I’ve wrote in the past that staying relevant might mean adding video to our bag of tricks and I definitely think that is an important skill set for photographers to master and not just for stock photography.  Commercial photographers especially are increasingly being asked to include some video footage during their still shoots because it can be less expensive than hiring two separate crews and because it allows for a more consistent look between the still and motion footage since they are both created by the same team of artists.  It helps that we already know our way around exposures, cameras, and lenses, but the learning curve is still fairly steep because we need to learn about audio and we need to consider how we frame and light our subjects as they move through the frame (how do you apply the rule of thirds to a moving object?).    Still, when it comes to learning the ins and outs of video, we are undoubtedly ahead of the curve compared to someone just starting out.  Of course if I was in the motion picture industry, I might be worried about still photographers taking an increasing percentage of my business but that’s a topic for another writer.

So what else might we consider doing to help stay relevant?  Well, learning CGI might be a possibility and in fact, I recently read about a pair of photographers who have begun creating three dimensional representations of their work using a video game platform which admittedly sounds pretty cool.   I’ve also read about a photojournalist who has experimented with using video game platforms as a means of sharing telling a story with his imagery.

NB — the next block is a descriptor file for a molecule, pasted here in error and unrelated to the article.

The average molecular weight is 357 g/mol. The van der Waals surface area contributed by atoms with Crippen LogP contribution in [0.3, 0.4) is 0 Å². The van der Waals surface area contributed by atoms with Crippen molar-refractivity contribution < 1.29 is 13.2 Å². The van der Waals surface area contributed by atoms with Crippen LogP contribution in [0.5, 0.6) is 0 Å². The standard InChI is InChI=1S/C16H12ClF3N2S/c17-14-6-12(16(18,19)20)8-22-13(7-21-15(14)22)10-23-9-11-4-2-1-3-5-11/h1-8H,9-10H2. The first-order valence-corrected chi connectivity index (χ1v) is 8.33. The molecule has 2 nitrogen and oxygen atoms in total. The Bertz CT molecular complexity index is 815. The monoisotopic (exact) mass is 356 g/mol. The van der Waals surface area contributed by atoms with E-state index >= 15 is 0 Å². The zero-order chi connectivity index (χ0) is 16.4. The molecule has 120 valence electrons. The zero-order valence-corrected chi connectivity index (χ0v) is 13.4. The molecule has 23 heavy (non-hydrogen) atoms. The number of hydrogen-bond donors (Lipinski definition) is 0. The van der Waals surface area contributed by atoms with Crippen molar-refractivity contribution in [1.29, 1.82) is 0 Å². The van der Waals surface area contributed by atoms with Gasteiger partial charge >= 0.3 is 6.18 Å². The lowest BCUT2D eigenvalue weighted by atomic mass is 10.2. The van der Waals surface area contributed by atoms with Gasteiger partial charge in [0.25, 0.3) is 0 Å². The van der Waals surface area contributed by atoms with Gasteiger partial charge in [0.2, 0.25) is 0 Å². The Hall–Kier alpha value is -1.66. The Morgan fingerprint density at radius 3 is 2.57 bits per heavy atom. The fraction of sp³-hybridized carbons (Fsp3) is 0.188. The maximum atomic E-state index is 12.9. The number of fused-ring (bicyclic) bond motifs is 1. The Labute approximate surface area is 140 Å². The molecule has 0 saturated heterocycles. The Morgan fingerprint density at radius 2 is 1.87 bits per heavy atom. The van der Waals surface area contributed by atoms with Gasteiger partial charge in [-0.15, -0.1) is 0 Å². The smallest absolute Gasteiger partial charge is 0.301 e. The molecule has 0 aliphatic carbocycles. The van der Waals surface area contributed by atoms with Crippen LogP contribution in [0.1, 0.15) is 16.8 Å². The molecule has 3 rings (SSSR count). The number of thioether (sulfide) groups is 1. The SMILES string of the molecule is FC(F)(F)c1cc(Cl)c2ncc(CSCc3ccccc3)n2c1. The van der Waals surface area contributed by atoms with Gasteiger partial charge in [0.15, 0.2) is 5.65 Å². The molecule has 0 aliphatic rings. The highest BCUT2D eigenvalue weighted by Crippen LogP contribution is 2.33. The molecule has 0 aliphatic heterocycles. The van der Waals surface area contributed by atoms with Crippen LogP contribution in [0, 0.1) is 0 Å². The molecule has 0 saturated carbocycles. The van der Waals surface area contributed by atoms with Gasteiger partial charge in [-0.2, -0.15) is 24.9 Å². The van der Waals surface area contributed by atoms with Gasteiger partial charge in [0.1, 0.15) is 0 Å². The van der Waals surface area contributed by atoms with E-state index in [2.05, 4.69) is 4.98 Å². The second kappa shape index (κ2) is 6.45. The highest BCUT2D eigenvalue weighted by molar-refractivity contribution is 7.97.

Mostly I think that we need to be cognizant of the fact that photography might not actually be the best tool for every job.  We don’t necessarily need to be on the cutting edge of the medium even though that might be an exciting place to be but I do think we need to be aware of our continually changing environment.  It probably also means that some of us might need to revisit our business models because at some point in time, it will become more cost effective for companies to hire CGI artists than it will be to hire photographers for certain types of jobs.  The key is to keep costs as low as possible while still maintaining a profit margin which is really no different than it is for any other business.  Do you think Barnes & Noble regrets the day that Amazon.com was founded?  Probably so – but unlike other bookstores (sorry Borders), they’ve found a way to stay relevant by continuing to serve their core customer base, compete in the market, and earn over a billion dollars each year.

There’s no one right answer for every photographer.  Instead, we need to keep our heads out of the sand and figure out what will work for our individual needs.  Sadly, some will not make that transition.